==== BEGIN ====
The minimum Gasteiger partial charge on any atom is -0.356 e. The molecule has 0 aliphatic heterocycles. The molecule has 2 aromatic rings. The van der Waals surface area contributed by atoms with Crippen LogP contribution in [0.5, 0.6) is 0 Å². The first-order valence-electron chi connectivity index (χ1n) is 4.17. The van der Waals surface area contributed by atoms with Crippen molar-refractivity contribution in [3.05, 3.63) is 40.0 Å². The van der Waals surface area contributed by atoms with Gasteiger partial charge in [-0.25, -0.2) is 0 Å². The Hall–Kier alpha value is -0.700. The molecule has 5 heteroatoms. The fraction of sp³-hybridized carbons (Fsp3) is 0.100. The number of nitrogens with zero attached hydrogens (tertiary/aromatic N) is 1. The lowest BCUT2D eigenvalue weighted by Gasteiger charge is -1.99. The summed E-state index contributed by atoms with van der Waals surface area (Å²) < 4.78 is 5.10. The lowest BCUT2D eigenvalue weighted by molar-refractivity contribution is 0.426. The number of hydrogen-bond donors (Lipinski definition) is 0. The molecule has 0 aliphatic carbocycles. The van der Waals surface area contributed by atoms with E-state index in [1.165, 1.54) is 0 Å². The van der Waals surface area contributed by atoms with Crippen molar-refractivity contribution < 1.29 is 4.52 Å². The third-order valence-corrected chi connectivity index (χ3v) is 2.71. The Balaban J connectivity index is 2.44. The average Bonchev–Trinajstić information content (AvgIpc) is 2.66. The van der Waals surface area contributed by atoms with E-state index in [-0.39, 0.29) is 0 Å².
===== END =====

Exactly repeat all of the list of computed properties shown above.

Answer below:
The minimum Gasteiger partial charge on any atom is -0.356 e. The molecule has 0 aliphatic heterocycles. The molecule has 2 aromatic rings. The van der Waals surface area contributed by atoms with Crippen LogP contribution in [0.5, 0.6) is 0 Å². The first-order valence-electron chi connectivity index (χ1n) is 4.17. The van der Waals surface area contributed by atoms with Crippen molar-refractivity contribution in [3.05, 3.63) is 40.0 Å². The van der Waals surface area contributed by atoms with Gasteiger partial charge in [-0.25, -0.2) is 0 Å². The Hall–Kier alpha value is -0.700. The molecule has 5 heteroatoms. The fraction of sp³-hybridized carbons (Fsp3) is 0.100. The number of nitrogens with zero attached hydrogens (tertiary/aromatic N) is 1. The lowest BCUT2D eigenvalue weighted by Gasteiger charge is -1.99. The summed E-state index contributed by atoms with van der Waals surface area (Å²) < 4.78 is 5.10. The lowest BCUT2D eigenvalue weighted by molar-refractivity contribution is 0.426. The number of hydrogen-bond donors (Lipinski definition) is 0. The molecule has 0 aliphatic carbocycles. The van der Waals surface area contributed by atoms with E-state index in [1.165, 1.54) is 0 Å². The van der Waals surface area contributed by atoms with Crippen molar-refractivity contribution < 1.29 is 4.52 Å². The third-order valence-corrected chi connectivity index (χ3v) is 2.71. The Balaban J connectivity index is 2.44. The average Bonchev–Trinajstić information content (AvgIpc) is 2.66. The van der Waals surface area contributed by atoms with E-state index in [-0.39, 0.29) is 0 Å².